The two chefs, who work at at Emmer & Rye and Olamaie, respectively, were both selected as finalists for Best Chef in the Southwest in 2019, along with Bryce Gilmore of Barley Swine. That award ultimatelywent to Chef Charleen Badman of the Scottsdale, Arizona, restaurant FnB.
This year, the Beard Foundation created a new regional category just for Texas. Fink and Fojtasek will be competing against two Houston chefs—Anita Jaisinghani of Pondicheri and Trong Nguyen of Crawfish and Noodles—as well as Steve McHugh of San Antonio’s Cured.
This year marks the third straight finalist nomination for Fojtasek, who opened Olamaie in 2014, and the second for Fink, who opened Emmer & Rye in 2015.
The dining rooms of both restaurants are closed due to safety concerns amid the coronavirus pandemic. Emmer & Rye is open for takeout orders and has also set up a market out of its restaurant space to sell groceries. Olamaie has been temporarily closed since March 15.
A recent study by the National Restaurant Association found that Texas restaurants have lost more than 688,000 jobs and $4.2 billion in sales since the beginning of the coronavirus outbreak as the measures put in place to protect safety have crippled the industry across the nation.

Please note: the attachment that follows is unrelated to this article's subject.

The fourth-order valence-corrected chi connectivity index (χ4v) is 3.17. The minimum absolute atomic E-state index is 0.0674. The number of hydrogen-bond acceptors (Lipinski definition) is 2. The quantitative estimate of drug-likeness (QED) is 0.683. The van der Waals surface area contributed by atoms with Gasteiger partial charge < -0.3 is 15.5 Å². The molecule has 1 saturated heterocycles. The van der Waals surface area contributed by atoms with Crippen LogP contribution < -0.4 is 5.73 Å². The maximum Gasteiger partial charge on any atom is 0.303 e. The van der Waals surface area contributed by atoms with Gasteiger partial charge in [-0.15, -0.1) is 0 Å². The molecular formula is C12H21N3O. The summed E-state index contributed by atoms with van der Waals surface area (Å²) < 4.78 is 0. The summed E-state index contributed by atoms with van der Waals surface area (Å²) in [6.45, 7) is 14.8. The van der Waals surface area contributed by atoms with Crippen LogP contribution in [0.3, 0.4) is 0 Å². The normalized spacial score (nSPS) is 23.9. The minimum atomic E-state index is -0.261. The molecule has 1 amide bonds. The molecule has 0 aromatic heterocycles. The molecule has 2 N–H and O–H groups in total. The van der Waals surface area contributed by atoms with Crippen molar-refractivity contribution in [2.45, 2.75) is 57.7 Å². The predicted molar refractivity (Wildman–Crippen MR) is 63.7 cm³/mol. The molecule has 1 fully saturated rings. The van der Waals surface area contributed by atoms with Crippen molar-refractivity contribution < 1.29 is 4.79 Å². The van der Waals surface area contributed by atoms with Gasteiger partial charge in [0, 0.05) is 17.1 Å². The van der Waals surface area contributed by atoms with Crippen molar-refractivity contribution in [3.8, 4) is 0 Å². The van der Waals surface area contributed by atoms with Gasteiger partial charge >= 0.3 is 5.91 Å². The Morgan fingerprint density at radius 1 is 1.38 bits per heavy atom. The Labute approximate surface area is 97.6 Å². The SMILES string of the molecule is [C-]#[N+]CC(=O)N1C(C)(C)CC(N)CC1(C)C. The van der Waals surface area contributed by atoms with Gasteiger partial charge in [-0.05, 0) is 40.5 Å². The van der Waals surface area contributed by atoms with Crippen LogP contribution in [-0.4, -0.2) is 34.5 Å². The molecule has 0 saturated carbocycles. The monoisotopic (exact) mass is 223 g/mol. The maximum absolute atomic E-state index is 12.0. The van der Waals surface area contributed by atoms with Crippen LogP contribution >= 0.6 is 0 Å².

James Beard Foundation CEO Clare Reichenbach said the decision to announce the award nominees was made thoughtfully after consultation with chefs and restaurateurs around the country.
“The feedback was [that] announcing the nominees would be some welcome good news,” Reichenbach said in a Twitter video.
The ceremony presenting the Beard Awards is normally held each May in Chicago, but will be postponed to Sept. 27 this year.
For more on the development of Austin’s food scene in the last decade, read Community Impact Newspaper’s coverage from 2019, featuring both Fojtasek and Fink.
Editor's Note: This story has been updated to correct the spelling of Tucson, Arizona, where chef Kevin Fink worked before he arrived in Austin.